And a lot of it is trying to urge writers to keep writing. Writers are lazy, editors are obnoxious. Being both I get to see all sides of it. I often wish I had more time to just work with writers. I love helping talented people bring the most out of their work.

6. When you were starting out as a blogger who were some of your influences and people you respected? Not only in terms of NBA journalists and bloggers but wider influences, be they literary or film or TV?

The writer that first made me want to write professionally was Hunter S. Thompson. I read "Fear and Loathing on the Campaign Trail '72" when I was 14 and it changed my life. I'd never read anything like it, the strength of voice. I like writers who have a strong voice that bleeds through. Quentin Tarantino was a transformative figure in pop culture when I was growing up.

But blogs are really what prompted me to strengthen my own writing. Tom Ziller, Henry Abbott, Kelly Dwyer, Matt Watson, Bethlehem Shoals, and Bill Simmons were huge influences in getting me to want to write about the NBA. Deadspin under Will Leitch, the SBNation blogs, all of these really made me interested in the medium and prompted me to want to start my own. The mid-00's bleeding into the late 00's were very exciting in terms of the development of blogging as something more than just software.

7. How has your psychology degree impacted your writing? Broadening the question, a lot of people who have hopes to become full time writers are obsessed with basketball to the point that they have little interest in other things. Can you please talk a little on this topic and about how other interests have actually helped and not hindered your writing career?

I try not to psychoanalyze players because that's a really dangerous idea. But a lot of the work I did in college was in social psychology. It brought in concepts of sociology and cultural psychology which give you a broader perspective on how sports impacts people mentally, and reflexively, how sports impacts fans.

Most writers will tell you this. The best thing you can do is have more resources to bring into your writing. New ideas, new analogies, fresh concepts, new structures, all these things will make you better. Being silo'd will make you boring. Too often people now are focusing on trying to legitimize their arguments and not enough on making it something people want to read. You can have great arguments and lots of data and make a convincing argument but it doesn't matter if I don't WANT to read it. Develop your voice. The arguments and proof will come naturally with the time spent researching the game.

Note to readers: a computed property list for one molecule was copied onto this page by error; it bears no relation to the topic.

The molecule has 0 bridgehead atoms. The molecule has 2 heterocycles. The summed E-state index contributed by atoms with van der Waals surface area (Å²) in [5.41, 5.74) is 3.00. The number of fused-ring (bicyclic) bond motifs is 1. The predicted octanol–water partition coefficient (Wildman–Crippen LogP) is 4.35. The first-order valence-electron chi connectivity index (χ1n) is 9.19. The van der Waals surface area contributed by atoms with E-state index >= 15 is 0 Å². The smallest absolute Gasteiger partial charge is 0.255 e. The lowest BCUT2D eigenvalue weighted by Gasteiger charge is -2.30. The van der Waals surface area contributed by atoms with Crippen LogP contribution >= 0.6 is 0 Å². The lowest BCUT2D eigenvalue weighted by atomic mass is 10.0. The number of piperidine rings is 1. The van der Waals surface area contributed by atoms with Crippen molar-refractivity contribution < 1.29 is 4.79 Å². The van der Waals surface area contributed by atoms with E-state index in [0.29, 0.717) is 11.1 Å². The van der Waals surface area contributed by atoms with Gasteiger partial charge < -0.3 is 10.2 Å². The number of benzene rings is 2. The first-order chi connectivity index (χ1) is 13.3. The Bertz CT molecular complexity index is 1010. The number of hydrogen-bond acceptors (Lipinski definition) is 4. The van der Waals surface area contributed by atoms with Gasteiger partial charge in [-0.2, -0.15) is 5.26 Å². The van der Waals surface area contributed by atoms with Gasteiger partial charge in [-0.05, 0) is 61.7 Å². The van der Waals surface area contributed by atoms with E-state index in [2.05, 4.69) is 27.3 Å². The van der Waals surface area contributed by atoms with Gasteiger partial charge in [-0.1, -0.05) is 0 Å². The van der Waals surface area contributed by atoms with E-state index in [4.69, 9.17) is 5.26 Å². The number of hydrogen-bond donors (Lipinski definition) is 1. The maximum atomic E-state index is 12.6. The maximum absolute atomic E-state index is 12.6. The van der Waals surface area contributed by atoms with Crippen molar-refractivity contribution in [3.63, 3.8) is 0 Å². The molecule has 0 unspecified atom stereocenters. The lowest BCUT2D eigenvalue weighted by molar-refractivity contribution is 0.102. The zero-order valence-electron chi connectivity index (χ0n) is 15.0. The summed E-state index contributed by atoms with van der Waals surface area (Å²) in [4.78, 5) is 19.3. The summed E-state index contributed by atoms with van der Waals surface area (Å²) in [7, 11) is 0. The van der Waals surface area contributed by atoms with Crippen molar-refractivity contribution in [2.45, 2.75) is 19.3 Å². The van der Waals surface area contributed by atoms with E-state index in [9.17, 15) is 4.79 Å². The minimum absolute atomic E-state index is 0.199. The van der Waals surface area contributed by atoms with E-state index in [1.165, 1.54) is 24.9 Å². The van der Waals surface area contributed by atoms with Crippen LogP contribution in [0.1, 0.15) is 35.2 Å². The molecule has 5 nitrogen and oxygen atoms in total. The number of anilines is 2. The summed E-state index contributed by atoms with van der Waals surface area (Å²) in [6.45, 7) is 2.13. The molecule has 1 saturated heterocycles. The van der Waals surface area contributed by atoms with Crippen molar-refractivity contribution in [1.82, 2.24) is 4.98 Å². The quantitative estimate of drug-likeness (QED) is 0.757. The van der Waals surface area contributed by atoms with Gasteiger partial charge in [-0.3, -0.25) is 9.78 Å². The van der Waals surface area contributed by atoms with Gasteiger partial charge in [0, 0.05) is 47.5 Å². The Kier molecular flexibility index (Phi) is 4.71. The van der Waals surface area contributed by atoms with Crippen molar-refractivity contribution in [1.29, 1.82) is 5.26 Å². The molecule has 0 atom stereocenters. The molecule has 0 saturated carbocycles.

8. What would you advise someone getting a start as a writer/blogger/website in order to become more visible and set themselves apart, given the amount of blogs and websites now being started up?

Write every day. You wouldn't believe how far that goes. You'll eventually get noticed, get linked, get read, get tweeted. And when you get a reader, you want them subscribing to your RSS feed or coming back the next day. You want to be consistently producing content. It'll also make you stronger. I stress this over and over again. Writing's a muscle. You've got to keep it strong.

I think from there, it's using conversation to raise exposure. Tweeting me and five other readers your link? I'm going to ignore it. Sending me a mass email? Not going to read it. But if you are doing good work and send me a question, a comment, some feedback? I might investigate.

One of the things I did early on was to do roundtables with writers I liked. This got me in front of them and brought their readers to HP when I was starting out. Being open and asking questions will always get you further than making bold statements and trying to "shock" people. Ask good questions, write good stuff, be entertaining to read, and the work will speak for itself.